Chair-sniffing stink again fills the air
Several years ago West Australian Treasurer Troy Buswell, then in opposition, made a complete arse of himself by sniffing the chair of a female staffer. Done amongst a group of close mates this crass act might have been amusing – even though lots of people won't admit it, sick humour can be funny: witness Sam Kinison – but sniffing a chair in front of a female staffer who recently occupied it is a gross error in judgement, ultimately costing Buswell leadership of West Australia's Liberal Party.
The incident is again in the news in a West Australian piece titled Inside story: staffer tells of chair-sniffing hell (click the link to view two videos of Smith for the first time describing Buswell's shenanigans):
It was a panicked Troy Buswell who phoned former Liberal Party staffer Karry Smith with a bizarre question on February 15, 2008, just three weeks after he was elected Opposition Leader in a bitter struggle with Paul Omodei.
"He said I've just had a television crew stick a camera under my nose and ask me if I'd ever sniffed your chair. Have I?" Ms Smith told The West Australian in an exclusive interview this week.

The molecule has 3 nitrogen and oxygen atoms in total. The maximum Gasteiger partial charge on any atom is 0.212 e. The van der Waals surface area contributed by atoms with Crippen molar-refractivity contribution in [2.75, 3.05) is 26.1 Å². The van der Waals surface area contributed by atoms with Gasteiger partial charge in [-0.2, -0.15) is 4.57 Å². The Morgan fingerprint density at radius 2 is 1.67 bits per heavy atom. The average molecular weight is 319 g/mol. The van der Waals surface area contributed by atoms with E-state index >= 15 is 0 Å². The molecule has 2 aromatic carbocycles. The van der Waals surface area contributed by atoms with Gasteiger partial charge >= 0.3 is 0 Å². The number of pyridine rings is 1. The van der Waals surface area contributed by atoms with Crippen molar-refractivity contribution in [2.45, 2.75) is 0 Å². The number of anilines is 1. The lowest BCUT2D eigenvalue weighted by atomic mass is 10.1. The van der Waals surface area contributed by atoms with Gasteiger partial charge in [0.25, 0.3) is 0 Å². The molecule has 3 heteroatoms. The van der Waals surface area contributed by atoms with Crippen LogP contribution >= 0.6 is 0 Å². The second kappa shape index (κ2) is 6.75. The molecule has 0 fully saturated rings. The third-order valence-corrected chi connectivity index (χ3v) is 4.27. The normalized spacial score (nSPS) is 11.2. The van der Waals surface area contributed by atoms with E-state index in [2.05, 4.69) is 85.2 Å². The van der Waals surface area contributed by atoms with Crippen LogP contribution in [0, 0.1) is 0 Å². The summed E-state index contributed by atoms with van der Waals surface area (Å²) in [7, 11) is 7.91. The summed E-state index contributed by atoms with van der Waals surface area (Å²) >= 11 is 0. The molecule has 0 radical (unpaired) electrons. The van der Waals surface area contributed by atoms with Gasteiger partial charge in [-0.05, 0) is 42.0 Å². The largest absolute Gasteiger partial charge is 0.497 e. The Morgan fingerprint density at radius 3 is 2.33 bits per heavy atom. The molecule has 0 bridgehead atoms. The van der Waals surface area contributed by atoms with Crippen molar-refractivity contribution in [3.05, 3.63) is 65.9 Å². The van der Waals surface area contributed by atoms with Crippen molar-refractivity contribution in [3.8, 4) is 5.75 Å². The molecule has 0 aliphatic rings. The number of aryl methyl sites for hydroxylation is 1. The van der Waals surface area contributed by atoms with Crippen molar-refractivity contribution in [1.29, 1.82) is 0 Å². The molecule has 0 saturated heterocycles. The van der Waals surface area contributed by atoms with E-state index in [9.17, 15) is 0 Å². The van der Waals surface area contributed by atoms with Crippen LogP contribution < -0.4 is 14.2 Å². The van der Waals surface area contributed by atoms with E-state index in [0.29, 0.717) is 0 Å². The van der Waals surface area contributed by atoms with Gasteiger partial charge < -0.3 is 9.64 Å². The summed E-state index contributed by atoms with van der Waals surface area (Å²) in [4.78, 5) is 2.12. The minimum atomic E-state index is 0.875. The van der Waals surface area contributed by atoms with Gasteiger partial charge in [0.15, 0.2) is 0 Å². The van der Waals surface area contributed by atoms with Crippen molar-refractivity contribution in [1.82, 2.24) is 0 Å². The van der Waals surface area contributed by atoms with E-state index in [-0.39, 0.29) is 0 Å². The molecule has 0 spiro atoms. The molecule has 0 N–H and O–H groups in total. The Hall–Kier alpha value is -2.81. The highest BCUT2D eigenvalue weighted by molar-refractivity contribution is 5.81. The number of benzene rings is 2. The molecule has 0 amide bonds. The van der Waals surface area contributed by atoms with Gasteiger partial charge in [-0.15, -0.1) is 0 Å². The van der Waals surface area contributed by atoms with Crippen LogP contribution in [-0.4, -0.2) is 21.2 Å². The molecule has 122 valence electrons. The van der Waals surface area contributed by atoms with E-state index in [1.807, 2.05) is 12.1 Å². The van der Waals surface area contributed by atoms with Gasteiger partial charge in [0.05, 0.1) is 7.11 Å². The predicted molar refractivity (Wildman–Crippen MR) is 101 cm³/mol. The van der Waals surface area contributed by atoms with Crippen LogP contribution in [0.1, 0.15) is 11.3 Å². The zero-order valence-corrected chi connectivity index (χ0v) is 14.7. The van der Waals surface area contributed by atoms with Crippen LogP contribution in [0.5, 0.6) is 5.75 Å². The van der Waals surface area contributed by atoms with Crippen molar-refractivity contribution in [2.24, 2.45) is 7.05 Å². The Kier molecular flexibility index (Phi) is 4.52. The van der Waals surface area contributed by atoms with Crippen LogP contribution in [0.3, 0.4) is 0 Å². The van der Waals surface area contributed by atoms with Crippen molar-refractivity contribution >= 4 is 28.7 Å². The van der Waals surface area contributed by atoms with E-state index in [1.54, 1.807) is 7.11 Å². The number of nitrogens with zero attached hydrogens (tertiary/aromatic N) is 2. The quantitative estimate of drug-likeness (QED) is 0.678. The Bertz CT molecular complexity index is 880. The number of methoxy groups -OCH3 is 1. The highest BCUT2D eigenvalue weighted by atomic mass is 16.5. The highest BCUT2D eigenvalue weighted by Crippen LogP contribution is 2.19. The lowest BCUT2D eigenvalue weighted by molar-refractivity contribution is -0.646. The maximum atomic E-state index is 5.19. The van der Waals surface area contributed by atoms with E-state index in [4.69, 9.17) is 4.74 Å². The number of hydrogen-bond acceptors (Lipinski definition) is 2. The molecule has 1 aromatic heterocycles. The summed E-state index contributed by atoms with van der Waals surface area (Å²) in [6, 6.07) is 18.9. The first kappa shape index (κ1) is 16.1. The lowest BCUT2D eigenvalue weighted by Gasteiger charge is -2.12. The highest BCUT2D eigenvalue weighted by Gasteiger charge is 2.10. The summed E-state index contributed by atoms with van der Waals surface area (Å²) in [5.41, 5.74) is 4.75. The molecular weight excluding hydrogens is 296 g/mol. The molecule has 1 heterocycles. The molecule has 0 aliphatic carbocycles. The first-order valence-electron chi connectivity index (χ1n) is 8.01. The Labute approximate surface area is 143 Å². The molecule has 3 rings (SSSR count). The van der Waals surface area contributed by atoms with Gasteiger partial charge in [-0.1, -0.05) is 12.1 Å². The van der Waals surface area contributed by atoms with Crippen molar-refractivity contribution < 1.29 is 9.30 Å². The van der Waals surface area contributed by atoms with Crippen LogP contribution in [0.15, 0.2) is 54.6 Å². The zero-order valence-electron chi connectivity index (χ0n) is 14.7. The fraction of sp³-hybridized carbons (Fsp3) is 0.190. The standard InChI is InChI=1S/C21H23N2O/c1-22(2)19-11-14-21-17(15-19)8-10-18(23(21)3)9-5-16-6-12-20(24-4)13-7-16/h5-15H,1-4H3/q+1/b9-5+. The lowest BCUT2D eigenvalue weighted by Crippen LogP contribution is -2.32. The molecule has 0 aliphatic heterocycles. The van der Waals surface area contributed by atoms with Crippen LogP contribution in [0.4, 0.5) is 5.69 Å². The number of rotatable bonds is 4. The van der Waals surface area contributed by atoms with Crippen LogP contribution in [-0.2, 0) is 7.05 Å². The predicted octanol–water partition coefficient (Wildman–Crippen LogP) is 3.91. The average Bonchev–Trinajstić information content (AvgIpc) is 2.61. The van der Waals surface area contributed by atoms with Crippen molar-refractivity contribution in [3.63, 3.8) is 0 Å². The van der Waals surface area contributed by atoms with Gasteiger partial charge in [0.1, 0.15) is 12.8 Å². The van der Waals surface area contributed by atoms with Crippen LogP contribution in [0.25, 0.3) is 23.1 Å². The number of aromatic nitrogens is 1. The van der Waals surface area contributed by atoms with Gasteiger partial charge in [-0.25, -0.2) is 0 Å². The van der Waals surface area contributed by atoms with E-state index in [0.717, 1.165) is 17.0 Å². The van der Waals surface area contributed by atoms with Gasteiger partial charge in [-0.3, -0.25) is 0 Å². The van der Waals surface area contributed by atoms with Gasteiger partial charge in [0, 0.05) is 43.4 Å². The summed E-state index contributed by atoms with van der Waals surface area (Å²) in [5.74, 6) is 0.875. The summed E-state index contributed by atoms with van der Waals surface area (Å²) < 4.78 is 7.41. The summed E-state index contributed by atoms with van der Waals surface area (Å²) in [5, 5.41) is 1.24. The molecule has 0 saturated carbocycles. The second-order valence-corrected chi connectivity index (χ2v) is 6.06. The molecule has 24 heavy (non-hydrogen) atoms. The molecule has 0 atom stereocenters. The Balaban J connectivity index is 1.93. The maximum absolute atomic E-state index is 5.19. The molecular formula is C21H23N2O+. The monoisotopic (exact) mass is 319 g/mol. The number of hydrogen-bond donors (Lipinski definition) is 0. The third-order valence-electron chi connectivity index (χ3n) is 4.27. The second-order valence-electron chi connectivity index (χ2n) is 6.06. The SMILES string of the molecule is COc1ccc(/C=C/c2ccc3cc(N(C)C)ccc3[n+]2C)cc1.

"I was a bit taken aback because I don't think you'd forget about doing that to a person. I said yes you have and you know you have."
For the next 10 weeks Ms Smith endured a barrage of media inquiries as the chair-sniffing rumour circulated the WA political world. She became afraid to answer her phone. She begged Mr Buswell's office to deal with the situation, even offering to write a statement for Mr Buswell to read in Parliament but her entreaties were greeted with silence.
Now she wants to ensure that no one else is ever placed in the same situation she found herself in 2008 when the world turned its gaze on the bizarre story of the leading politician who sniffed the chair of a female worker.
Ms Smith gives her reasons for now going public with full details of the chair-sniffing indiscretion:
I see our Equal Opportunity Act as discriminatory now because I know what it means to be sexually harassed and not have any provisions of legislation to offer any kind of protection.
This is rather odd considering that Smith makes it clear that her anguish was more due to the ongoing media frenzy than to Buswell's suggestion that he could detect her lingering scent on a piece of furniture. In my opinion, Smith does not make a good case for having suffered sexual harassment and it is unclear exactly how legislation might be worded to cover all such incidents which females might find offensive.
Also, Smith's initial decision to refuse to comment on the incident and her ongoing (then) support for Buswell do nothing to enhance her credibility.